Some of the spaces are well conceived, for the pretended effect. The initial caves, the dome built with (sugar?) cubes and a space built with perfurated plaques. About this last space, which actually i thought was the most interesting and complex, and probably more adequate to be explored by the camera, i missed a bigger investment in its lighting, a more careful ilumination of the shots made there. The advantage (to me) of using those perfurated plaques is the possibility to create environments through light difusion. But that would fight the general imagem of the film. The camera bets mostly on side travelings, to give unity to every shot, and the exploration of space has mostly to do with angles and pov. There’s nothing invented there, even because it’s quite hard to expand even more the glossary of possibilities Tarkovsky and Welles gave us. But we have a consistent work here. My major complaint is the fact that, towards the end, the film fully abdicates its spacial exploration to enhance the less interesting bits of the story.

My opinion: 5/5 it’s an experience, i’ll find out how the film acommodates in my head… that will tell me how the rating will evolve.

Milovan Circus (2008)

“Milovan Circus” (2008)

Cinanima2009

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Beautiful minds

Generally speaking, what amazes me the most in small independent short animated films like this and others i’ve been massively commenting in the last few days, is how each of these films, better or worse, is a perfect reflection of the intimacy of a mind. Everything in animation is conceived by its makers, there is not one single piece of set, one single expression of the characters, one single evolution in the story, that didn’t come out of the mind of a passioned filmmaker, someone who wants to be heard. So, when the mind is talented, a small animated author film can be an adventure into someone’s fears, someone’s concerns, feelings. That’s what happens here.

See the tenderness in every expression of this puppet’s wooden face, see the subtleties in the body movements. it tells a story. this film is narrative, it tells you something, and it can mean something to you. to me it all depends on you being absorbed by what this filmmaker wanted as much as he was obsessively absorbed in carefully lighting every frame of this small beautiful film. Beautiful minds. animations like this are one of the more direct portals to the minds of its makers, that’s what i believe.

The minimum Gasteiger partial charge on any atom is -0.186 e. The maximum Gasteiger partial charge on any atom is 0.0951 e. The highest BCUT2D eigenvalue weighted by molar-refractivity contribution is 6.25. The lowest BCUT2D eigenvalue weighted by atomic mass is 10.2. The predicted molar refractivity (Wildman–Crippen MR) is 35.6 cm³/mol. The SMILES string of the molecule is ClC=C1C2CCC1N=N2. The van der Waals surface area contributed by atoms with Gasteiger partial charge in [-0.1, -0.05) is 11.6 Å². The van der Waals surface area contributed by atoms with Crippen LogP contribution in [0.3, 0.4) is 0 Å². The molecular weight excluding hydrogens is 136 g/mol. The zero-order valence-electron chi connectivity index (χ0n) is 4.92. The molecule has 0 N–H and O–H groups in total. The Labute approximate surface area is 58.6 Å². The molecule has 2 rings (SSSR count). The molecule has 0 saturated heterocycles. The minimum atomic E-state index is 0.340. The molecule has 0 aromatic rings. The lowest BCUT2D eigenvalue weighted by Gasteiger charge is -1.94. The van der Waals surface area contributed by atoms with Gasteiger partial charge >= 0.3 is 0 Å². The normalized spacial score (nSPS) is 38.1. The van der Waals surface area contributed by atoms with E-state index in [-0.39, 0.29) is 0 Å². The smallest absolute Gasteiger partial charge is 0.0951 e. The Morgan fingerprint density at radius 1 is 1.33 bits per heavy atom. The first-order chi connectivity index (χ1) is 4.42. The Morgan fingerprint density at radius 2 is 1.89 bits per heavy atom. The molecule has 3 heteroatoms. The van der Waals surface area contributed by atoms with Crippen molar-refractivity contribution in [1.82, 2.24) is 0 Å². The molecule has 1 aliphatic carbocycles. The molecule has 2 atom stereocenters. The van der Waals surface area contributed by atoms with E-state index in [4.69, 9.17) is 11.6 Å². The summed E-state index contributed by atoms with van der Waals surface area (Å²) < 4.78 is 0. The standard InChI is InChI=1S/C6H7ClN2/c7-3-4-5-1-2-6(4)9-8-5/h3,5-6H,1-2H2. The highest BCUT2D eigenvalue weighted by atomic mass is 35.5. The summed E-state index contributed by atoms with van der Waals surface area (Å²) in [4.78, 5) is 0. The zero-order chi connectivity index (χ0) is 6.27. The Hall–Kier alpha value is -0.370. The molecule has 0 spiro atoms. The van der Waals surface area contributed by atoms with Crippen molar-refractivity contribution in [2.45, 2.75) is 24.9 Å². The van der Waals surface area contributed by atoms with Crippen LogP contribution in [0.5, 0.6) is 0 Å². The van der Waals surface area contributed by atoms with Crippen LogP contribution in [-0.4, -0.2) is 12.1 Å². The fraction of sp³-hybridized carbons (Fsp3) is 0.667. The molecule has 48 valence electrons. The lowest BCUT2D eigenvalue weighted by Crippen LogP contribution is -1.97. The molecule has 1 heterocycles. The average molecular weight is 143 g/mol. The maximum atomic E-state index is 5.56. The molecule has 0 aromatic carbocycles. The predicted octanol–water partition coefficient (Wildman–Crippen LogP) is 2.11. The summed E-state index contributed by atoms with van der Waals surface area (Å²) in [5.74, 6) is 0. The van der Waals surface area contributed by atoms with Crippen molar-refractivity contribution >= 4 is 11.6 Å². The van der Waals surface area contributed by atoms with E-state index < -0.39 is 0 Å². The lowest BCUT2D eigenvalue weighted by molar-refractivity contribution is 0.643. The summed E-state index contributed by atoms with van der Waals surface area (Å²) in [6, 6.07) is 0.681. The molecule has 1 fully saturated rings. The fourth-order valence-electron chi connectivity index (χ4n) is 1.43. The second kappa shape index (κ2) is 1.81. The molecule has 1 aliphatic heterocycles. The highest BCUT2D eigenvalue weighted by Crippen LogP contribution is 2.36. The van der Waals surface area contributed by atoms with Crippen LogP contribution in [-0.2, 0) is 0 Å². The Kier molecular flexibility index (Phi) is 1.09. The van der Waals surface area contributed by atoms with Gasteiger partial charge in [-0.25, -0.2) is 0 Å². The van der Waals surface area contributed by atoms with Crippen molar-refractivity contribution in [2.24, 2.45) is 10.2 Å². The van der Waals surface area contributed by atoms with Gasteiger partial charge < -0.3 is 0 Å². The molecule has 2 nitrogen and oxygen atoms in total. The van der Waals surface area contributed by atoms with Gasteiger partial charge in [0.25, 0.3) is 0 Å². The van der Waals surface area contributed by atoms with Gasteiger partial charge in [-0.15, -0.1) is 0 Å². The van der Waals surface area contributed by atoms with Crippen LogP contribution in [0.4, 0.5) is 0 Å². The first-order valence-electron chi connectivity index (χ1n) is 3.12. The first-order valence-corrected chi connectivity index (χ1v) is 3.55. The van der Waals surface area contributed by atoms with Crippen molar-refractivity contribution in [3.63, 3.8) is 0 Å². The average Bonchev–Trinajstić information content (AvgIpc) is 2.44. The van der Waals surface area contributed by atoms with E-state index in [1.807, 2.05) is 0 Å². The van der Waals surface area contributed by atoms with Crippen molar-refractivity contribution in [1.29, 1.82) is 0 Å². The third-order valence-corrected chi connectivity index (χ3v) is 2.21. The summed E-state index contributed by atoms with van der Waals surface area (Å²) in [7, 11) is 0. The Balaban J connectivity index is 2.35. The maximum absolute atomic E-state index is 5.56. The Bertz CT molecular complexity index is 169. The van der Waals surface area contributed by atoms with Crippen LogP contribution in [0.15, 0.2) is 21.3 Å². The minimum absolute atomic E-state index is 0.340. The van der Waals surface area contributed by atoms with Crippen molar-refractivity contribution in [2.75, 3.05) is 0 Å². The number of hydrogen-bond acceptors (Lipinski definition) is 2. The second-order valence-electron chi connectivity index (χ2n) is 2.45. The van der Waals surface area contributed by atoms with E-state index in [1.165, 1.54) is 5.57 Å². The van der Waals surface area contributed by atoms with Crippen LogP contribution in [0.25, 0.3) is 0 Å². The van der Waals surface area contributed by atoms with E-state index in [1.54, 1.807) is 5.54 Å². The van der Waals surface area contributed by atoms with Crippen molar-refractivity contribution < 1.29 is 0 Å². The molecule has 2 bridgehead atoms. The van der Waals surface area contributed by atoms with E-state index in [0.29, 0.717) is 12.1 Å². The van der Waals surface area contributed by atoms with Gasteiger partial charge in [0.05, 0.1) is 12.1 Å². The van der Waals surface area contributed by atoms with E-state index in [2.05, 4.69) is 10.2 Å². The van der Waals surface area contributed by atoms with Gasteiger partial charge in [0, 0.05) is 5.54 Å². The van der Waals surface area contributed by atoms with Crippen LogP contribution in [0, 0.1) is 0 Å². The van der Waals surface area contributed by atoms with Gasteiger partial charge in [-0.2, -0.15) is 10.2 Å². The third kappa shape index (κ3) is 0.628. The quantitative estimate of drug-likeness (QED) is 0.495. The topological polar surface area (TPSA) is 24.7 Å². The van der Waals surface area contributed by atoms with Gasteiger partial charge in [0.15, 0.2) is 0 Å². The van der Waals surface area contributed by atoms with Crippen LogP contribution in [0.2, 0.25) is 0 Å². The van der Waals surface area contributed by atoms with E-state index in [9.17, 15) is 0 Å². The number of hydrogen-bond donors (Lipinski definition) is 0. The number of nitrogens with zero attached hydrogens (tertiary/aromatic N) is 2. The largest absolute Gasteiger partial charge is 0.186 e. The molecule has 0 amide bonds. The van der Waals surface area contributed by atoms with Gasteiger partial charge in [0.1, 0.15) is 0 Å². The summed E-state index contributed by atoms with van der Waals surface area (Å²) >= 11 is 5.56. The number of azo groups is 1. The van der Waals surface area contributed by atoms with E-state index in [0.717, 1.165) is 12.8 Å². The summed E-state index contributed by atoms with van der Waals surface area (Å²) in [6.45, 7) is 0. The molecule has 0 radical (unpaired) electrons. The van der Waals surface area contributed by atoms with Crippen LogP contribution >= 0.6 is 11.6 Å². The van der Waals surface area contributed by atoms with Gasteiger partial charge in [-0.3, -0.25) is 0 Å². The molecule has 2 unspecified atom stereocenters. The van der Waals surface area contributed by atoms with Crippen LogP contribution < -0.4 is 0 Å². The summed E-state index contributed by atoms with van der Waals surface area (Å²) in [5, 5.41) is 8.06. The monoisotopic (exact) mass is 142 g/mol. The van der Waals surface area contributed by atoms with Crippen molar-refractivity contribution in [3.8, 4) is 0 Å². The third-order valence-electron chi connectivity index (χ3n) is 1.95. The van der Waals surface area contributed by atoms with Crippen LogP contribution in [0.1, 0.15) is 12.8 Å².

My opinion: 4/5

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Le bûcheron des mots (2009)

“Le bûcheron des mots” (2009)

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textures

There was a 1984 feel to this film that frankly starts to bore me. OK, so the world is a cruel place, and words, which mean knowledge, free thinking, are hunted down by some unknown, undefined, uninteresting bad guys. Those who still long for freedom and are willing to live it, are similarly hunted down, and constantly risk their lives. Someone coming from inside the system starts as a hunter, a word tree wood cutter. Than he starts to be fascinated with the beauty of the word world, and eventually crosses the line, and moves to the other side, and becomes a fugitive, one of those he used to hunt. This is one in a huge branch of films derived from the literature of Orwell, Bradbury and others. Something might be invented over this… I mean, Children of Men worked the decadence of a future unpleasant world in a much more interesting way.

The thing that works in this film is the over layering of images to create something visually coherent and attractive. Words are taken literally here, they are a visual layer, over some pleasantly undefined shadows of characters, themselves layered on a yellow/brown tone last plan. It works, as a plastic piece of work, it works on the purely visual aspect. This is not cinematic at root, the theme is rooted on literature (on words, beyond their physical expression), but the film is pretty enough for us to follow.

My opinion: 3/5

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Les ventres (2009)

“Les ventres” (2009)

cinanima2009

Cinanima2009

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bach is singular, not serial

This was a huge failure to me, but an interesting one. It’s not so common to see things like this, when you feel you watched something that was pretty far from fulfilling you, but you know that the filmmaker meant well, and wanted to do something ambitious. So, i’ll choose films like this any time over serial copy paste work like so much of what we see.